|Spelling, Grammar and APA Style||There are continuous grammar and spelling errors. References are not formatted according to APA style.||There is a pattern of errors in grammar and spelling. References follow some of the style guidelines of APA but with a pattern of errors.||There are a few errors in grammar and spelling but not many. References are formatted according to APA but with minor errors.||Excellent use of grammar, spelling, and punctuation. Reference list is complete and referenced using APA style.||x 1 =|
Students may submit either a digital map (using computer software and saved as a PDF document) or a hand drawn map (scanned or photographed at a high/legible resolution).
Some Learning Management Systems have file size limits. Students will submit a mind map and reference list preferably uploaded as one document. There are many digital programs available that allow you to create a mind map. Here is a link to an article that reviews popular mind mapping software. You may already have access to programs that you know how to use. How you create your mind map is entirely up to you – feel free to use whatever medium that you are most comfortable with.
Tips for starting your map:
- Start in the middle of a blank page, writing or drawing the leisure concepts that you have researched.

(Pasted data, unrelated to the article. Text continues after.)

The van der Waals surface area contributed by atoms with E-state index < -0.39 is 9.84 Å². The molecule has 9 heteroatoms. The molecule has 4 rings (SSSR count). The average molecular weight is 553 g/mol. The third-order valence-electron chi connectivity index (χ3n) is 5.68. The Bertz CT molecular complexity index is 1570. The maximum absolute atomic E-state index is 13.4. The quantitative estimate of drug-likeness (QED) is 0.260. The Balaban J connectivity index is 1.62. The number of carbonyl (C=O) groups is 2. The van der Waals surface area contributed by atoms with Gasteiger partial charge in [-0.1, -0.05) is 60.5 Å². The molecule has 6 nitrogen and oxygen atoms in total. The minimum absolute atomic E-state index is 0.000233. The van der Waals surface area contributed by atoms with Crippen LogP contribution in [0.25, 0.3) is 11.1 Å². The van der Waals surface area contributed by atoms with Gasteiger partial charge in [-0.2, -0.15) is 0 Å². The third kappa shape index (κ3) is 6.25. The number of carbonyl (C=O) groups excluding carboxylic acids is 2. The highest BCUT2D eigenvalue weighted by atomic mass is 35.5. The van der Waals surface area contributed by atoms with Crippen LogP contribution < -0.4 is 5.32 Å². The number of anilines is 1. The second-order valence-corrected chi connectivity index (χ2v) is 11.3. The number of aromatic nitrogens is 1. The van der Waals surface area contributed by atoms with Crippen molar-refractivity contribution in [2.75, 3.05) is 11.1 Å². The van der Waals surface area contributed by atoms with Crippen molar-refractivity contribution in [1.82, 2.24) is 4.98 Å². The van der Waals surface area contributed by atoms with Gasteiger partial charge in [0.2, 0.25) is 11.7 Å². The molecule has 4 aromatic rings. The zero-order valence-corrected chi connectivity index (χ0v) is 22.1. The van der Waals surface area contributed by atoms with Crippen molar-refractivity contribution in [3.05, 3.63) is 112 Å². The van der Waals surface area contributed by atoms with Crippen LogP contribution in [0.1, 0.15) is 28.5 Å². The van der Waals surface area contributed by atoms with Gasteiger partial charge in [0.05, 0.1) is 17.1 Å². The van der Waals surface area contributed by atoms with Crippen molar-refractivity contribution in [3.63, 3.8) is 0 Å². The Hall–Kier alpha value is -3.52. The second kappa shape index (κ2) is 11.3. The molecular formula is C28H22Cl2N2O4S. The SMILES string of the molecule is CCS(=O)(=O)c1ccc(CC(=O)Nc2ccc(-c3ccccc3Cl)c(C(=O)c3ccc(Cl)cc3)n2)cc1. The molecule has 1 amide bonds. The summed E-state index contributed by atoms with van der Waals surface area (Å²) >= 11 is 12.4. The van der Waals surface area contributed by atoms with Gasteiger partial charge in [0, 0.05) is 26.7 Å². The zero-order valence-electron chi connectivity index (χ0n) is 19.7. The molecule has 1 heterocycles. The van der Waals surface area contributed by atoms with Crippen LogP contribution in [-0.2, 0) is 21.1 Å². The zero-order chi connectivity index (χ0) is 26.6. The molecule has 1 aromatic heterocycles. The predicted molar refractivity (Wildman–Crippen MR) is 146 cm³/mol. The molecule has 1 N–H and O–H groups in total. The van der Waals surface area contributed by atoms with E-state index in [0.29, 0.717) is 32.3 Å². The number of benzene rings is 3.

- A landscape orientation on your page will help give you the space needed to expand and grow your map from the centre.
- Develop the related subtopics around this central topic, connecting each of them to the center with a line.
- Repeat the same process for the subtopics, generating lower-level subtopics as you see fit, connecting each of those to the corresponding subtopic.
- You may want to start by looking at each category and subcategory in the SLP and think about how your leisure activities fit into or exemplify each.
- Use color, drawings and symbols that are appropriate for the information that you are presenting.
- Be as visual as you can! Feel free to be creative and use materials that you are comfortable with.
- You can draw your map, use photographs or collage, use Power Point, Word or other digital software programs.
- Keep the topic labels as short or brief, in some cases it may make sense to keep them to a single word or phrase with a picture.
- You may be tempted to use long phrases or sentences, but always look for opportunities to shorten it to a short phrase or single word, your mind map will be much more effective that way and will allow you to include the detail necessary to illustrate each section or concept with an example.
- Vary text size, color and alignment.
- Vary the thickness and length of the lines.
- Provide as many visual cues as you can to emphasize important points. Every little bit helps engaging your brain.
If you have a look at some of these maps, and other maps online, some have broken away from the format of starting in the centre and working out, and have added other creative ‘frames’ for example having topics or categories take the form of books on an image of a bookshelf, as ideas that stem from an image of a person’s head or that appear as countries or islands on a leisure map of the world.
Here are a two of examples where students have used different types of media: